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Vision Res. 1996 Apr;36(7):1023-36.

Effects on the compensatory responses to positive and negative lenses of intermittent lens wear and ciliary nerve section in chicks.

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Centre for Eye Research, Queensland University of Technology and Vision, Brisbane, Australia.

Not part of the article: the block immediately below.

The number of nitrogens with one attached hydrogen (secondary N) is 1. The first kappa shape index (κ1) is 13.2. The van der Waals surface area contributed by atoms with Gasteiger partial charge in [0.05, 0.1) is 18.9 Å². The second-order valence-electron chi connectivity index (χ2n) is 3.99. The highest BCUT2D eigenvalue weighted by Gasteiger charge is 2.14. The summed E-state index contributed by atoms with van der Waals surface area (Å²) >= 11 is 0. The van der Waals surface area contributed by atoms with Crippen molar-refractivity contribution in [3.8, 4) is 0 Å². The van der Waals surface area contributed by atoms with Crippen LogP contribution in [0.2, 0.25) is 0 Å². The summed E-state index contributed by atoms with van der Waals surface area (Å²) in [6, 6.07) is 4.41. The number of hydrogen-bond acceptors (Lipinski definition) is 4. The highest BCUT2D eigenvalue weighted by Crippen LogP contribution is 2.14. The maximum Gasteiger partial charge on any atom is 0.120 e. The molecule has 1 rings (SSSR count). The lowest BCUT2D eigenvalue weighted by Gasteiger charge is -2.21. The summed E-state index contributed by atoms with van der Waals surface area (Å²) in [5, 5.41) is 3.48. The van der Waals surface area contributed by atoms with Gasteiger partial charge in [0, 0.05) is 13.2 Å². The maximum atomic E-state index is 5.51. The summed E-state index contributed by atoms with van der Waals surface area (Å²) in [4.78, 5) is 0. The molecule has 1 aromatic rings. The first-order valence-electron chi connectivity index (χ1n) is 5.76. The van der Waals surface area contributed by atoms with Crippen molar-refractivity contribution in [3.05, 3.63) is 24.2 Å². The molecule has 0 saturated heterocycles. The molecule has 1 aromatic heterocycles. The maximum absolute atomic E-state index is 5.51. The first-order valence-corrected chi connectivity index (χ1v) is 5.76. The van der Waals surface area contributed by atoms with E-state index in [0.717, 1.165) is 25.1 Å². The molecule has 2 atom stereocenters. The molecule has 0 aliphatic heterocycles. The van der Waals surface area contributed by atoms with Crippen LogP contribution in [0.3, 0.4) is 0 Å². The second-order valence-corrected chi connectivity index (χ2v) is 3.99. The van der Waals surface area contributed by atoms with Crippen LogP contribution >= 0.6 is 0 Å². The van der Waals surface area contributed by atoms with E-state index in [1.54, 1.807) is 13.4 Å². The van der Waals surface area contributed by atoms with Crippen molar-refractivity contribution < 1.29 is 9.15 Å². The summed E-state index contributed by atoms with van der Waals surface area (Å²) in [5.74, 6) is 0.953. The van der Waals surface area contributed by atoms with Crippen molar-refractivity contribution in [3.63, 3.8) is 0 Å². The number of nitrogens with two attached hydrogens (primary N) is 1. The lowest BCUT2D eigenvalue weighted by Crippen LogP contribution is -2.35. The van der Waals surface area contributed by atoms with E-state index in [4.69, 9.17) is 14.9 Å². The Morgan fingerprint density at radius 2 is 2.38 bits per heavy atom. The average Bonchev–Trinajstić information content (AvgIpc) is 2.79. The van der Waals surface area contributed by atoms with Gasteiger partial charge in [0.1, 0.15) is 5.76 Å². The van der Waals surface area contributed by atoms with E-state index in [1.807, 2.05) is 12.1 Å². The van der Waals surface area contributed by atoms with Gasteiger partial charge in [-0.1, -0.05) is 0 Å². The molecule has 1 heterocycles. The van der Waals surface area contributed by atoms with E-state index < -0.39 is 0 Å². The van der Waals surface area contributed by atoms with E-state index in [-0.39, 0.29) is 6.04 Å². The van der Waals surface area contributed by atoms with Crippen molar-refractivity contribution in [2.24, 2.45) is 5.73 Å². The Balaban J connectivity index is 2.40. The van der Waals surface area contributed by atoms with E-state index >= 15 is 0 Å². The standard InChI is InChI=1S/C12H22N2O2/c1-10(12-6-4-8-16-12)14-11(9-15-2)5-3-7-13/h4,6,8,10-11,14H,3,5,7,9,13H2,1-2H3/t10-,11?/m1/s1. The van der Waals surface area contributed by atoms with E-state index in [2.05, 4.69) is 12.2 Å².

This study examined the ocular compensation to lens-induced defocus in chick and the effect of interrupting lens wear on a daily basis. Eyes fitted with +10 D lenses at hatching compensated rapidly, with almost complete compensation after 4 days of lens wear; they had decreased vitreous chamber depth compared to normal eyes and were thus hyperopic when the lenses were removed. In contrast, adaptation to the -10 D lenses was much slower, was still incomplete after 9 days of lens wear, and in this case, eyes had increased vitreous chamber depth and were myopic without the lenses. Adaptation improved when lens wear was delayed until 7 days after hatching. The effect of interrupting lens wear by periods of normal vision varied with the sign of the lenses worn. Hyperopia was always seen in response to +10 D lenses, although the magnitude of the response decreased as the duration of lens wear was decreased. In contrast, even brief periods of normal vision, i.e., 3 hr, prevented the development of myopia in response to the -10 D lenses; this apparent sensitivity to normal vision is similar to that reported for form-deprivation myopia. Ciliary nerve section used here to eliminate accommodation did not alter these response patterns.

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